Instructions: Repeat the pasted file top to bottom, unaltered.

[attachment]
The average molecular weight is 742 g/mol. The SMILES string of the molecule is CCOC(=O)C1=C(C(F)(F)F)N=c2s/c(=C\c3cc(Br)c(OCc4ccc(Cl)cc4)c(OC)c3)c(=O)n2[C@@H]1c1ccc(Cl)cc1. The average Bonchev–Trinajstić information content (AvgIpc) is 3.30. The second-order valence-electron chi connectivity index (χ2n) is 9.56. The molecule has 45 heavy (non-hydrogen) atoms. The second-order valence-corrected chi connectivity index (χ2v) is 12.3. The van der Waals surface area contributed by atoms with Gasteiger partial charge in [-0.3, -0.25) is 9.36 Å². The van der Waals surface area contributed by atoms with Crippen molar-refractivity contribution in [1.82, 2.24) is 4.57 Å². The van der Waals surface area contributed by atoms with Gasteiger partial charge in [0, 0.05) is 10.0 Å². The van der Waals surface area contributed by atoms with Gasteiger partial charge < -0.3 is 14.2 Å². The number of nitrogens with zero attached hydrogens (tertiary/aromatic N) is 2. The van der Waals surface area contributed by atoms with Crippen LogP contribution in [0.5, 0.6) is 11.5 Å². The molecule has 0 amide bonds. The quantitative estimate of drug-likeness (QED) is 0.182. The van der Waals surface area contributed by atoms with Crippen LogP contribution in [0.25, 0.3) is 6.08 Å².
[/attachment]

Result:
The average molecular weight is 742 g/mol. The SMILES string of the molecule is CCOC(=O)C1=C(C(F)(F)F)N=c2s/c(=C\c3cc(Br)c(OCc4ccc(Cl)cc4)c(OC)c3)c(=O)n2[C@@H]1c1ccc(Cl)cc1. The average Bonchev–Trinajstić information content (AvgIpc) is 3.30. The second-order valence-electron chi connectivity index (χ2n) is 9.56. The molecule has 45 heavy (non-hydrogen) atoms. The second-order valence-corrected chi connectivity index (χ2v) is 12.3. The van der Waals surface area contributed by atoms with Gasteiger partial charge in [-0.3, -0.25) is 9.36 Å². The van der Waals surface area contributed by atoms with Crippen molar-refractivity contribution in [1.82, 2.24) is 4.57 Å². The van der Waals surface area contributed by atoms with Gasteiger partial charge in [0, 0.05) is 10.0 Å². The van der Waals surface area contributed by atoms with Gasteiger partial charge < -0.3 is 14.2 Å². The number of nitrogens with zero attached hydrogens (tertiary/aromatic N) is 2. The van der Waals surface area contributed by atoms with Crippen LogP contribution in [0.5, 0.6) is 11.5 Å². The molecule has 0 amide bonds. The quantitative estimate of drug-likeness (QED) is 0.182. The van der Waals surface area contributed by atoms with Crippen LogP contribution in [0.25, 0.3) is 6.08 Å².